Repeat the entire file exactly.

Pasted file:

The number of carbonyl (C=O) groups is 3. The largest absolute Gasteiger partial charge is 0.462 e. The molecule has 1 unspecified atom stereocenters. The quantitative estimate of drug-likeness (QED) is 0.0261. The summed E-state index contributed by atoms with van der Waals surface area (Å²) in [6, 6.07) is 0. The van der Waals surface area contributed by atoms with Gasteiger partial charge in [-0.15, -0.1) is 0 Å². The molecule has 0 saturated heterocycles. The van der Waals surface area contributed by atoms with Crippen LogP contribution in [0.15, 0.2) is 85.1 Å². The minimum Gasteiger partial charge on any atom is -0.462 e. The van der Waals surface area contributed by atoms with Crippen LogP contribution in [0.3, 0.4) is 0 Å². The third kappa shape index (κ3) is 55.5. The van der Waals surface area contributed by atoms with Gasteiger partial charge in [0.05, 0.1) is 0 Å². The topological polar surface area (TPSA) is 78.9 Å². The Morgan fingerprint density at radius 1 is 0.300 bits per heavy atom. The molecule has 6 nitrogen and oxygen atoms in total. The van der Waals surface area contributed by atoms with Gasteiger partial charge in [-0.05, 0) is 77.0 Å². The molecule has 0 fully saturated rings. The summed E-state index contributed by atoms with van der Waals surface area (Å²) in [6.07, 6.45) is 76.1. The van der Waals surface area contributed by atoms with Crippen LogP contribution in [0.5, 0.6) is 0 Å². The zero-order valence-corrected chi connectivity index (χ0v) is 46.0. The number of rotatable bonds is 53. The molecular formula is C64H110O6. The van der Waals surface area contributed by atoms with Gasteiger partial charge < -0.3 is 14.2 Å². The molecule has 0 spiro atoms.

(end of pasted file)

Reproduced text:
The number of carbonyl (C=O) groups is 3. The largest absolute Gasteiger partial charge is 0.462 e. The molecule has 1 unspecified atom stereocenters. The quantitative estimate of drug-likeness (QED) is 0.0261. The summed E-state index contributed by atoms with van der Waals surface area (Å²) in [6, 6.07) is 0. The van der Waals surface area contributed by atoms with Gasteiger partial charge in [-0.15, -0.1) is 0 Å². The molecule has 0 saturated heterocycles. The van der Waals surface area contributed by atoms with Crippen LogP contribution in [0.15, 0.2) is 85.1 Å². The minimum Gasteiger partial charge on any atom is -0.462 e. The van der Waals surface area contributed by atoms with Crippen LogP contribution in [0.3, 0.4) is 0 Å². The third kappa shape index (κ3) is 55.5. The van der Waals surface area contributed by atoms with Gasteiger partial charge in [0.05, 0.1) is 0 Å². The topological polar surface area (TPSA) is 78.9 Å². The Morgan fingerprint density at radius 1 is 0.300 bits per heavy atom. The molecule has 6 nitrogen and oxygen atoms in total. The van der Waals surface area contributed by atoms with Gasteiger partial charge in [-0.05, 0) is 77.0 Å². The molecule has 0 fully saturated rings. The summed E-state index contributed by atoms with van der Waals surface area (Å²) in [6.07, 6.45) is 76.1. The van der Waals surface area contributed by atoms with Crippen LogP contribution in [0.5, 0.6) is 0 Å². The zero-order valence-corrected chi connectivity index (χ0v) is 46.0. The number of rotatable bonds is 53. The molecular formula is C64H110O6. The van der Waals surface area contributed by atoms with Gasteiger partial charge < -0.3 is 14.2 Å². The molecule has 0 spiro atoms.